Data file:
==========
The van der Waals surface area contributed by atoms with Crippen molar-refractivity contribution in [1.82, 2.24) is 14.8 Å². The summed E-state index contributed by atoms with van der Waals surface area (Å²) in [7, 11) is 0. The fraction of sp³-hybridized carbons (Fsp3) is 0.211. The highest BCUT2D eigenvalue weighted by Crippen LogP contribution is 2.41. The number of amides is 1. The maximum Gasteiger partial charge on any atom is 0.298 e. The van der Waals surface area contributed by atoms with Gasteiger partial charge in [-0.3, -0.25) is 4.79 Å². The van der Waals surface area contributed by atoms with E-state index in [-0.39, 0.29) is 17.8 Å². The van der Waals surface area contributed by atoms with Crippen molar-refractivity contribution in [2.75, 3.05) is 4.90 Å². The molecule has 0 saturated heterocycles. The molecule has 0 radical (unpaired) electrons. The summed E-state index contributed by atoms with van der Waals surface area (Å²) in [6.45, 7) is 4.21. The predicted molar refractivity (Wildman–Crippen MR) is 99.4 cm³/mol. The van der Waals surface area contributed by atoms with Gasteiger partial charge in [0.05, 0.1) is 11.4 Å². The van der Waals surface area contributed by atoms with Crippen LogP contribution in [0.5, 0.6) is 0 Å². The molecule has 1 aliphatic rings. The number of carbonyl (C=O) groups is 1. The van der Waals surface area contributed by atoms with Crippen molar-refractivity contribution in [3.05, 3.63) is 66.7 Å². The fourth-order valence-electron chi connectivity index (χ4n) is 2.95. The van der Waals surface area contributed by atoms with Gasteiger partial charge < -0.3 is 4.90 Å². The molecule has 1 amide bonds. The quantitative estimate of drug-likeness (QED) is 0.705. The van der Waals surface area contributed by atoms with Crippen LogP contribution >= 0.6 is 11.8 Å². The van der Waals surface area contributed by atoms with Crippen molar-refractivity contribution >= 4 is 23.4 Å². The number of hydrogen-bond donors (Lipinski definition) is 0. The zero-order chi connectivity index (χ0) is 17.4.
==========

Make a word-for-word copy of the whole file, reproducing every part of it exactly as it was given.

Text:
The van der Waals surface area contributed by atoms with Crippen molar-refractivity contribution in [1.82, 2.24) is 14.8 Å². The summed E-state index contributed by atoms with van der Waals surface area (Å²) in [7, 11) is 0. The fraction of sp³-hybridized carbons (Fsp3) is 0.211. The highest BCUT2D eigenvalue weighted by Crippen LogP contribution is 2.41. The number of amides is 1. The maximum Gasteiger partial charge on any atom is 0.298 e. The van der Waals surface area contributed by atoms with Gasteiger partial charge in [-0.3, -0.25) is 4.79 Å². The van der Waals surface area contributed by atoms with E-state index in [-0.39, 0.29) is 17.8 Å². The van der Waals surface area contributed by atoms with Crippen molar-refractivity contribution in [2.75, 3.05) is 4.90 Å². The molecule has 0 saturated heterocycles. The molecule has 0 radical (unpaired) electrons. The summed E-state index contributed by atoms with van der Waals surface area (Å²) in [6.45, 7) is 4.21. The predicted molar refractivity (Wildman–Crippen MR) is 99.4 cm³/mol. The van der Waals surface area contributed by atoms with Gasteiger partial charge in [0.05, 0.1) is 11.4 Å². The van der Waals surface area contributed by atoms with Crippen LogP contribution in [0.5, 0.6) is 0 Å². The molecule has 1 aliphatic rings. The number of carbonyl (C=O) groups is 1. The van der Waals surface area contributed by atoms with Crippen molar-refractivity contribution in [3.05, 3.63) is 66.7 Å². The fourth-order valence-electron chi connectivity index (χ4n) is 2.95. The van der Waals surface area contributed by atoms with Gasteiger partial charge < -0.3 is 4.90 Å². The molecule has 1 amide bonds. The quantitative estimate of drug-likeness (QED) is 0.705. The van der Waals surface area contributed by atoms with Crippen LogP contribution >= 0.6 is 11.8 Å². The van der Waals surface area contributed by atoms with Crippen molar-refractivity contribution >= 4 is 23.4 Å². The number of hydrogen-bond donors (Lipinski definition) is 0. The zero-order chi connectivity index (χ0) is 17.4.